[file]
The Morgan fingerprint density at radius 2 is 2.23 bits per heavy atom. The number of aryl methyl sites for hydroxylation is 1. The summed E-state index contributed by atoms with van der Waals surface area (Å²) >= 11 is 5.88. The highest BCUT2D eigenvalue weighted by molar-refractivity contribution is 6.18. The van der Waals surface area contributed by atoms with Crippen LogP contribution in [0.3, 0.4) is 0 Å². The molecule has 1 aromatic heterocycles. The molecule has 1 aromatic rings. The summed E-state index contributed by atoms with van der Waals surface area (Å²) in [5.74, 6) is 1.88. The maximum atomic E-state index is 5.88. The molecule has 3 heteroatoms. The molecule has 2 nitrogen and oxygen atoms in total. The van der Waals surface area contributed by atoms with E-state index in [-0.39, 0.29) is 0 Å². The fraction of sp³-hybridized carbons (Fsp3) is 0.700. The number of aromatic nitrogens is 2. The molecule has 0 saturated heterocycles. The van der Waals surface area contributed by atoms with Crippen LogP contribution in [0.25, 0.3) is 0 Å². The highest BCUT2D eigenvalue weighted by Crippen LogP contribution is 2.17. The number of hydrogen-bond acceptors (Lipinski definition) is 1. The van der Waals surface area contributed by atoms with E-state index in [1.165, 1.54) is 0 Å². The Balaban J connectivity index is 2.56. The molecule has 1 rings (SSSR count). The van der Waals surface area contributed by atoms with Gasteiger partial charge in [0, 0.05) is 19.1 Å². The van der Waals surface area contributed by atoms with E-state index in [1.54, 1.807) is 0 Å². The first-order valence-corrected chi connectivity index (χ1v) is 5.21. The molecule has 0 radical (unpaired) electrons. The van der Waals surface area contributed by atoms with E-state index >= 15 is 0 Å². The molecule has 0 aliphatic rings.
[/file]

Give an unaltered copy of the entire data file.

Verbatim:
The Morgan fingerprint density at radius 2 is 2.23 bits per heavy atom. The number of aryl methyl sites for hydroxylation is 1. The summed E-state index contributed by atoms with van der Waals surface area (Å²) >= 11 is 5.88. The highest BCUT2D eigenvalue weighted by molar-refractivity contribution is 6.18. The van der Waals surface area contributed by atoms with Crippen LogP contribution in [0.3, 0.4) is 0 Å². The molecule has 1 aromatic heterocycles. The molecule has 1 aromatic rings. The summed E-state index contributed by atoms with van der Waals surface area (Å²) in [5.74, 6) is 1.88. The maximum atomic E-state index is 5.88. The molecule has 3 heteroatoms. The molecule has 2 nitrogen and oxygen atoms in total. The van der Waals surface area contributed by atoms with E-state index in [-0.39, 0.29) is 0 Å². The fraction of sp³-hybridized carbons (Fsp3) is 0.700. The number of aromatic nitrogens is 2. The molecule has 0 saturated heterocycles. The van der Waals surface area contributed by atoms with Crippen LogP contribution in [0.25, 0.3) is 0 Å². The highest BCUT2D eigenvalue weighted by Crippen LogP contribution is 2.17. The number of hydrogen-bond acceptors (Lipinski definition) is 1. The van der Waals surface area contributed by atoms with E-state index in [1.165, 1.54) is 0 Å². The Balaban J connectivity index is 2.56. The molecule has 1 rings (SSSR count). The van der Waals surface area contributed by atoms with Gasteiger partial charge in [0, 0.05) is 19.1 Å². The van der Waals surface area contributed by atoms with E-state index in [1.54, 1.807) is 0 Å². The first-order valence-corrected chi connectivity index (χ1v) is 5.21. The molecule has 0 radical (unpaired) electrons. The van der Waals surface area contributed by atoms with E-state index >= 15 is 0 Å². The molecule has 0 aliphatic rings.